Culture

North Coast Music Festival 2012: Sunday

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Without too much preamble, I’ll get into final superlatives for the closing day of the 2012 North Coast Music Festival. This year’s event may have sacrificed some of the gleeful eclecticism of past years in exchange for a ride on the massive wave of EDM culture taking over the American mainstream this year, but it made up for it with a far more crowd-friendly experience than most other Chicago festivals’ electronica-heavy offerings this year. Did the last day keep the momentum alive?

Best reprieve: After a weekend full of big-bass electronic music, German house duo Digitalism could not have played at a better time. Unlike many of the artists slipping the occasional house beat into their routines, Jens Moelle and Ismail Tufekci smoothed out some of the harder edges that electro-house DJs often explore in favor of a relaxed, melodic feel for most of their set. (The one notable exception was an excellent remix of M83’s “Midnight City,” which managed to add a significant amount of stomping bass while losing none of the dreamy delicacy of the original.) Most of their samples are deceptive in their seeming simplicity, the glitch-tinged drum and synth combinations forming into the exact kind of comedown needed at the end of a long weekend of neon and raging. Many thanks to the Based God for that.

Oddest musical combination (uneffective category): British dubstep purveyors Modestep add a couple of conceptually interesting but sonically unsuccessful touches to their live set, beginning with a full band and a frontman (Josh Friend) who croons about how “we’re burning with violence” in a reasonable facsimile of late-90s alt-rock. The band aspect of the set, uninteresting but harmless as it is, was often overwhelmed by the second component of their set, which was a DJ bringing the dirty dubstep drops in full force while drowning out most of the band in the process. Though Modestep had a few tricks up their collective sleeve for keeping the crowd invested (drops, a sample of “Fuck You” that utilized aggressive electronic hand-claps, drops, Skrillex’s remix of “Levels” with little modification, more drops), the set was little more than the kind of crowd-pleasing setup you’d expect in a club.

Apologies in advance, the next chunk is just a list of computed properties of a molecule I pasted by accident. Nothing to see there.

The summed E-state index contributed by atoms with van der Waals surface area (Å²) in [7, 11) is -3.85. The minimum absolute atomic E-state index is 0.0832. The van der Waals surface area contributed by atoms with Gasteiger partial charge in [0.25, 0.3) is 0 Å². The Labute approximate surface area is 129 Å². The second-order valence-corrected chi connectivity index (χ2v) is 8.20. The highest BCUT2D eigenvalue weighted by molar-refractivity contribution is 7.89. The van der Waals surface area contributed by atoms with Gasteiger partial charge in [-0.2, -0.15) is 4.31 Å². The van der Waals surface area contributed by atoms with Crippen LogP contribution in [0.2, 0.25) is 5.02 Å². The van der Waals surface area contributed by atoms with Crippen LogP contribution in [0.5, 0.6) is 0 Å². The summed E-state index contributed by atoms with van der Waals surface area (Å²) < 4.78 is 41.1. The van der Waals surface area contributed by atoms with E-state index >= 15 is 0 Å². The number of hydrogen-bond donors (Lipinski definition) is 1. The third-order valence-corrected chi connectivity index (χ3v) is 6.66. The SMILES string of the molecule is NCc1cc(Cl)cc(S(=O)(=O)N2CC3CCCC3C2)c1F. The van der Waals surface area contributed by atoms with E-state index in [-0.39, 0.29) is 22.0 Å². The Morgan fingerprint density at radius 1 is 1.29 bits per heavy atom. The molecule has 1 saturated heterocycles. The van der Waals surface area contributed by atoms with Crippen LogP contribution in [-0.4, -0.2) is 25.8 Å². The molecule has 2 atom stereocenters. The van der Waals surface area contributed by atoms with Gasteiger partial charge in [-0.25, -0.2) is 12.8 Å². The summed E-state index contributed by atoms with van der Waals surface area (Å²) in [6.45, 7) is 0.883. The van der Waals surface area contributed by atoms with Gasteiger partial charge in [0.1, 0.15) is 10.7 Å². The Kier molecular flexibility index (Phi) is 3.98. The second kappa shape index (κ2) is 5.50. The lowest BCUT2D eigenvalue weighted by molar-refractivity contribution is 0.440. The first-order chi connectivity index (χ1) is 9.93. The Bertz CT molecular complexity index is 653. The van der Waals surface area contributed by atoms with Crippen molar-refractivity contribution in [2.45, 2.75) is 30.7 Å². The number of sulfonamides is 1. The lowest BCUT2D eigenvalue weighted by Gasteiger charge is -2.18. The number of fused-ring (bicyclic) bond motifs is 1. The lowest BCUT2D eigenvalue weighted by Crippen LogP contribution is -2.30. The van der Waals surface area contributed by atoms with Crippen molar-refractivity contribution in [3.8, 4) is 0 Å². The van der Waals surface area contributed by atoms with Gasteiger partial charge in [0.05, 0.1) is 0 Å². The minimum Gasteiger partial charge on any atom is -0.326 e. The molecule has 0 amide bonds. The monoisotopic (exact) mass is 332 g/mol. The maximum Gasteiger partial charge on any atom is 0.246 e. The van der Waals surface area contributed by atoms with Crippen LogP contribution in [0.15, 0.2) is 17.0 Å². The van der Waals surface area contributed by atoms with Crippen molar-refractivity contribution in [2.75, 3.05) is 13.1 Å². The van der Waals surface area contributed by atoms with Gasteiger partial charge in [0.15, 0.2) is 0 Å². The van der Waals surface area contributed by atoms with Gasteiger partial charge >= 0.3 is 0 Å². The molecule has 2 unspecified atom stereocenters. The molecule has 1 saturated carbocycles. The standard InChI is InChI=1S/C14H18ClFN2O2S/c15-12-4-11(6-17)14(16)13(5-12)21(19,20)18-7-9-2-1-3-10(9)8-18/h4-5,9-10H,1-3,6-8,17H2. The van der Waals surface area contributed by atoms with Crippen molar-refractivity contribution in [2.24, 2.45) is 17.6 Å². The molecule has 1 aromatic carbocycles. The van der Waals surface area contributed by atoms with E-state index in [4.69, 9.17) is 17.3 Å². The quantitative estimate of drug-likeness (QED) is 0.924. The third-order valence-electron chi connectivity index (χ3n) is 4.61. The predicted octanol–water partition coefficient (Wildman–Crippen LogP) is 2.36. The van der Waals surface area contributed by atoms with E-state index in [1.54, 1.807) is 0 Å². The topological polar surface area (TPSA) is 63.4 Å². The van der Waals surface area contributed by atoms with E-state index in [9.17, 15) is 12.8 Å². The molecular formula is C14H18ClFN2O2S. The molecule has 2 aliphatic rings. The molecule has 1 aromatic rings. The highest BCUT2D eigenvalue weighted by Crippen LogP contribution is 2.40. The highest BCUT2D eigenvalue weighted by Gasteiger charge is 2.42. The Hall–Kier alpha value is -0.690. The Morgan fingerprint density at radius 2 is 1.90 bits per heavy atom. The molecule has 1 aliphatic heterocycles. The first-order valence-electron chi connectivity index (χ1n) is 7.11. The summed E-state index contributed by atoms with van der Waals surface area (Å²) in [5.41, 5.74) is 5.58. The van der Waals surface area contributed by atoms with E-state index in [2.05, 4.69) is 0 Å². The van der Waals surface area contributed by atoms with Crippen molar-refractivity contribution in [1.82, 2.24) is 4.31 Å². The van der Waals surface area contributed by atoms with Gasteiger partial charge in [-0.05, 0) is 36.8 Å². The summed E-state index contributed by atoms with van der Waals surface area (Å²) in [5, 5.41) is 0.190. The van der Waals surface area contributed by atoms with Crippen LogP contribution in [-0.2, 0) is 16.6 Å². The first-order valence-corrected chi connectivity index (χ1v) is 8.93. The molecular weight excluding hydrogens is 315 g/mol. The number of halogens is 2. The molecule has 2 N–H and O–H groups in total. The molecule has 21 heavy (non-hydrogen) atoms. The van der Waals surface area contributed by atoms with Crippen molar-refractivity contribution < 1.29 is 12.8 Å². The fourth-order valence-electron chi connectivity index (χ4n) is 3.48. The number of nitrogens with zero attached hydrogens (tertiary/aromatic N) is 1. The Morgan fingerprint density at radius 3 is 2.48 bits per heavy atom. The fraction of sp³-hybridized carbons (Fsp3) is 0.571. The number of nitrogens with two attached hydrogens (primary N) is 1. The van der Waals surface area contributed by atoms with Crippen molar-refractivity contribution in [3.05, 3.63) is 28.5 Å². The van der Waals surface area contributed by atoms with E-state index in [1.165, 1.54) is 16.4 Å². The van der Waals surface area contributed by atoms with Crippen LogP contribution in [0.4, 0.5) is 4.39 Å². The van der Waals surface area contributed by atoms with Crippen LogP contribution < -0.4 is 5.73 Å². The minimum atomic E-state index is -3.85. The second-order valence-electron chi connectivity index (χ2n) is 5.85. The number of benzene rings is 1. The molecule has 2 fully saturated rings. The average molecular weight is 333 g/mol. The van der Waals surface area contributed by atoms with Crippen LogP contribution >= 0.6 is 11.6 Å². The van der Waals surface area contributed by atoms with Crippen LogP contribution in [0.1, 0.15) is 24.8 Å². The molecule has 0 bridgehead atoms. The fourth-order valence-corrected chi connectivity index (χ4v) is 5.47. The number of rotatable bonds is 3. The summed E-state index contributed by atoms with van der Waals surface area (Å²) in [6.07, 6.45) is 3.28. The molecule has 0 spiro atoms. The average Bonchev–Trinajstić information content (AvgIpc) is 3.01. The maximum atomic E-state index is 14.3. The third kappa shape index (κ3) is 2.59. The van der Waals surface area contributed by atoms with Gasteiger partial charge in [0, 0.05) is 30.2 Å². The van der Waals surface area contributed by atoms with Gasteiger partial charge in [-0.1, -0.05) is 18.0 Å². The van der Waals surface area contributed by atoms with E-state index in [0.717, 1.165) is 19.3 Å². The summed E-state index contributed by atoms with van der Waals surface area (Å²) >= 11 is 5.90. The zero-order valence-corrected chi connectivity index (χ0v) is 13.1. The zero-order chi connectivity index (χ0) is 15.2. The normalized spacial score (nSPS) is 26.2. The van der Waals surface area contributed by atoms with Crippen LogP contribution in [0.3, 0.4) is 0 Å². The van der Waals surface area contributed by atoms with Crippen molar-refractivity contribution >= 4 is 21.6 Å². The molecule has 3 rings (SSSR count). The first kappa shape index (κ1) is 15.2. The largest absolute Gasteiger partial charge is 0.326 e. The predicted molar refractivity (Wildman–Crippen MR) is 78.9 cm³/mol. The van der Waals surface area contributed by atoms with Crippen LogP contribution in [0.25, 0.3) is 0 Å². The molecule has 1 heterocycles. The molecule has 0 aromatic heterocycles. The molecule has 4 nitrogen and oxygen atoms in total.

Oddest musical combination (effective category): Pretty Lights. While his setlist was heavy on the trip-hop and lighter on some of his more textured material, Derek Smith is one of North Coast’s only artists this year to bridge all the scene gaps and draw in every demographic, with easily the weekend’s biggest crowd to prove it. The genre-jumping and synchronized top-dollar lighting of his set was a perfect way to send out a weekend full of both.

Best example of the dubstep epidemic: Pretty much everybody that I saw on Sunday. Only three sets I saw all day (Com Truise’s relaxed approach, Digitalism and Big Boi, who will be discussed shortly) lacked a pandering moment of wobble bass. I say “pandering” simply because in most sets for artists not involved in that current EDM trend, a wobble-bass drop in the middle of a standard electro or house set feels like a gimmick to pull people in. Despite the tone of my writing on dubstep artists this weekend, I’m truly not against it. It’s just getting to a point of excess. Don’t believe me? Check out Pitbull’s theme from Men In Black 3, which features the most asynchronous drop of them all.

Most detrimental element of an otherwise fantastic set: Big Boi’s hype man, whose name I was unable to catch and/or track down. Without him, the North Stage-closing set by the perennially underrated half of Outkast would’ve been a highlight of the weekend. Sir Lucious Left Foot moved between his solo material and some crowd-pleasing Outkast cuts, from “Elevators” to “Ms. Jackson,” which picked up the final-day crowd and got them jumping anew. The energy was strong, with Big Boi slipping into double-time flow periodically and inciting an increasingly huge dance party onstage. However, his hype man not only shouted over some of Boi’s most impressive deliveries, but was given the spotlight to deliver some wildly mediocre G-rap of his own. For somebody with bonafide legend status, Antwan Patton requires no hype man. He simply is.

Most disappointing use of $7: The mac & cheese bites, which were far too few and too small for that sort of money.

With this, Heave’s festival coverage for summer 2012 has likely come to an end. Sincere thanks are owed to every single one of you who read along. Also, a final disclaimer: Staff Swap Week, in which every regular Heave columnist takes over somebody else’s piece, starts tomorrow. Stay tuned!